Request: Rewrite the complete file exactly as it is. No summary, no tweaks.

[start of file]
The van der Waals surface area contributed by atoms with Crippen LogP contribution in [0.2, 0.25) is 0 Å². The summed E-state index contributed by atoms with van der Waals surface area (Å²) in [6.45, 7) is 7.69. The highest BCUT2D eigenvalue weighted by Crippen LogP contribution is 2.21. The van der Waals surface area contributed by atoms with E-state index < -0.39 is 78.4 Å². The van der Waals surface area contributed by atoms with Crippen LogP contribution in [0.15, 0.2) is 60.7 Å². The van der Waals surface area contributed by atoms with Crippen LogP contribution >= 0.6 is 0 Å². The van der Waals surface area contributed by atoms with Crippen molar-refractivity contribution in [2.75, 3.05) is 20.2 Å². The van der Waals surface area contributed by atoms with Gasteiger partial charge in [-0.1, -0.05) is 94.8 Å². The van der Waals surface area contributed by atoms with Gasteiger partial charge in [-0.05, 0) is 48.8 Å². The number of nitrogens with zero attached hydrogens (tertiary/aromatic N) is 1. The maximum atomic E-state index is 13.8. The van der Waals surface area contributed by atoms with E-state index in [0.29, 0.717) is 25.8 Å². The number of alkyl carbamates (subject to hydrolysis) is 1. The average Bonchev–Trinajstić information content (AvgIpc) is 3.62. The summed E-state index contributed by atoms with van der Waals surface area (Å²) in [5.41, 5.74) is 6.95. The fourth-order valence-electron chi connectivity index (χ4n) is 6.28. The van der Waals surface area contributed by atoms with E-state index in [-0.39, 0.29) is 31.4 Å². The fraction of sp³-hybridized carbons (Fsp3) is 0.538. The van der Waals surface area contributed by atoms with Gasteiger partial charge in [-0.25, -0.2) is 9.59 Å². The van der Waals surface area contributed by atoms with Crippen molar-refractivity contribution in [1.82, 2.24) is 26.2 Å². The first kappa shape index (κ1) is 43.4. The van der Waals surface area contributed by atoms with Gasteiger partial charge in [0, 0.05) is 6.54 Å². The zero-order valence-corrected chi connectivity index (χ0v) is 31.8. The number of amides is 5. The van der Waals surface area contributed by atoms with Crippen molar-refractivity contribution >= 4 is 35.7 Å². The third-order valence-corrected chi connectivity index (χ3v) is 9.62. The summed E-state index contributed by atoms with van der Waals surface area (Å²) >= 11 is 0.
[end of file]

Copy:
The van der Waals surface area contributed by atoms with Crippen LogP contribution in [0.2, 0.25) is 0 Å². The summed E-state index contributed by atoms with van der Waals surface area (Å²) in [6.45, 7) is 7.69. The highest BCUT2D eigenvalue weighted by Crippen LogP contribution is 2.21. The van der Waals surface area contributed by atoms with E-state index < -0.39 is 78.4 Å². The van der Waals surface area contributed by atoms with Crippen LogP contribution in [0.15, 0.2) is 60.7 Å². The van der Waals surface area contributed by atoms with Crippen LogP contribution >= 0.6 is 0 Å². The van der Waals surface area contributed by atoms with Crippen molar-refractivity contribution in [2.75, 3.05) is 20.2 Å². The van der Waals surface area contributed by atoms with Gasteiger partial charge in [-0.1, -0.05) is 94.8 Å². The van der Waals surface area contributed by atoms with Gasteiger partial charge in [-0.05, 0) is 48.8 Å². The number of nitrogens with zero attached hydrogens (tertiary/aromatic N) is 1. The maximum atomic E-state index is 13.8. The van der Waals surface area contributed by atoms with E-state index in [0.29, 0.717) is 25.8 Å². The number of alkyl carbamates (subject to hydrolysis) is 1. The average Bonchev–Trinajstić information content (AvgIpc) is 3.62. The summed E-state index contributed by atoms with van der Waals surface area (Å²) in [5.41, 5.74) is 6.95. The fourth-order valence-electron chi connectivity index (χ4n) is 6.28. The van der Waals surface area contributed by atoms with E-state index in [-0.39, 0.29) is 31.4 Å². The fraction of sp³-hybridized carbons (Fsp3) is 0.538. The van der Waals surface area contributed by atoms with Gasteiger partial charge in [-0.25, -0.2) is 9.59 Å². The van der Waals surface area contributed by atoms with Crippen molar-refractivity contribution in [1.82, 2.24) is 26.2 Å². The first kappa shape index (κ1) is 43.4. The van der Waals surface area contributed by atoms with Gasteiger partial charge in [0, 0.05) is 6.54 Å². The zero-order valence-corrected chi connectivity index (χ0v) is 31.8. The number of amides is 5. The van der Waals surface area contributed by atoms with Crippen molar-refractivity contribution >= 4 is 35.7 Å². The third-order valence-corrected chi connectivity index (χ3v) is 9.62. The summed E-state index contributed by atoms with van der Waals surface area (Å²) >= 11 is 0.